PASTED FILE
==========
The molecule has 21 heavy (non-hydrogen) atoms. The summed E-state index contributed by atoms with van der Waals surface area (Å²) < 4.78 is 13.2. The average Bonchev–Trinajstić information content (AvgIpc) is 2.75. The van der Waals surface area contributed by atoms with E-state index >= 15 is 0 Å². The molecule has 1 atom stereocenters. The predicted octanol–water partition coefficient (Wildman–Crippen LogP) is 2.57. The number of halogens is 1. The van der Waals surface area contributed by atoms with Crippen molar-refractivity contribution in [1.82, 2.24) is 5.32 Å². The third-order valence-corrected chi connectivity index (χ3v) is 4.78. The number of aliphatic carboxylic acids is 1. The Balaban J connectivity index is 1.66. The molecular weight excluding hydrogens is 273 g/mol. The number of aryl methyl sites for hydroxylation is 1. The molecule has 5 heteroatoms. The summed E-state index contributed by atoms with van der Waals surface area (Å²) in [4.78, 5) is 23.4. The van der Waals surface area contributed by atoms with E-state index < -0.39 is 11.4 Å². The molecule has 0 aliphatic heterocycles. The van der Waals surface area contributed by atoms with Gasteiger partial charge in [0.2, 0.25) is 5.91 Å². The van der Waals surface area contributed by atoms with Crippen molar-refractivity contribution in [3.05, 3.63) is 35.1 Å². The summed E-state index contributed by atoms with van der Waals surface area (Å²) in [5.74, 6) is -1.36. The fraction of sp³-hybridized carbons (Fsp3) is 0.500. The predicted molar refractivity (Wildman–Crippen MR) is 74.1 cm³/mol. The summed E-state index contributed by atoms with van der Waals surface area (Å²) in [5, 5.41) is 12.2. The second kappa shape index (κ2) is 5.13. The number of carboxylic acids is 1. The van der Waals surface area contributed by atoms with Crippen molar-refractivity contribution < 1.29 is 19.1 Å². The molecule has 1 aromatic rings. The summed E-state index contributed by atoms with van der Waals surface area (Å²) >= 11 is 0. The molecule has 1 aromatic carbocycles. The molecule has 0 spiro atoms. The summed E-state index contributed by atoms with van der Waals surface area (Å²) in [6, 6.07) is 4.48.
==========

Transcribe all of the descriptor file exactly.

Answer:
The molecule has 21 heavy (non-hydrogen) atoms. The summed E-state index contributed by atoms with van der Waals surface area (Å²) < 4.78 is 13.2. The average Bonchev–Trinajstić information content (AvgIpc) is 2.75. The van der Waals surface area contributed by atoms with E-state index >= 15 is 0 Å². The molecule has 1 atom stereocenters. The predicted octanol–water partition coefficient (Wildman–Crippen LogP) is 2.57. The number of halogens is 1. The van der Waals surface area contributed by atoms with Crippen molar-refractivity contribution in [1.82, 2.24) is 5.32 Å². The third-order valence-corrected chi connectivity index (χ3v) is 4.78. The number of aliphatic carboxylic acids is 1. The Balaban J connectivity index is 1.66. The molecular weight excluding hydrogens is 273 g/mol. The number of aryl methyl sites for hydroxylation is 1. The molecule has 5 heteroatoms. The summed E-state index contributed by atoms with van der Waals surface area (Å²) in [4.78, 5) is 23.4. The van der Waals surface area contributed by atoms with E-state index < -0.39 is 11.4 Å². The molecule has 0 aliphatic heterocycles. The van der Waals surface area contributed by atoms with Gasteiger partial charge in [0.2, 0.25) is 5.91 Å². The van der Waals surface area contributed by atoms with Crippen molar-refractivity contribution in [3.05, 3.63) is 35.1 Å². The summed E-state index contributed by atoms with van der Waals surface area (Å²) in [5.74, 6) is -1.36. The fraction of sp³-hybridized carbons (Fsp3) is 0.500. The predicted molar refractivity (Wildman–Crippen MR) is 74.1 cm³/mol. The summed E-state index contributed by atoms with van der Waals surface area (Å²) in [5, 5.41) is 12.2. The second kappa shape index (κ2) is 5.13. The number of carboxylic acids is 1. The van der Waals surface area contributed by atoms with Crippen molar-refractivity contribution < 1.29 is 19.1 Å². The molecule has 1 aromatic rings. The summed E-state index contributed by atoms with van der Waals surface area (Å²) >= 11 is 0. The molecule has 1 aromatic carbocycles. The molecule has 0 spiro atoms. The summed E-state index contributed by atoms with van der Waals surface area (Å²) in [6, 6.07) is 4.48.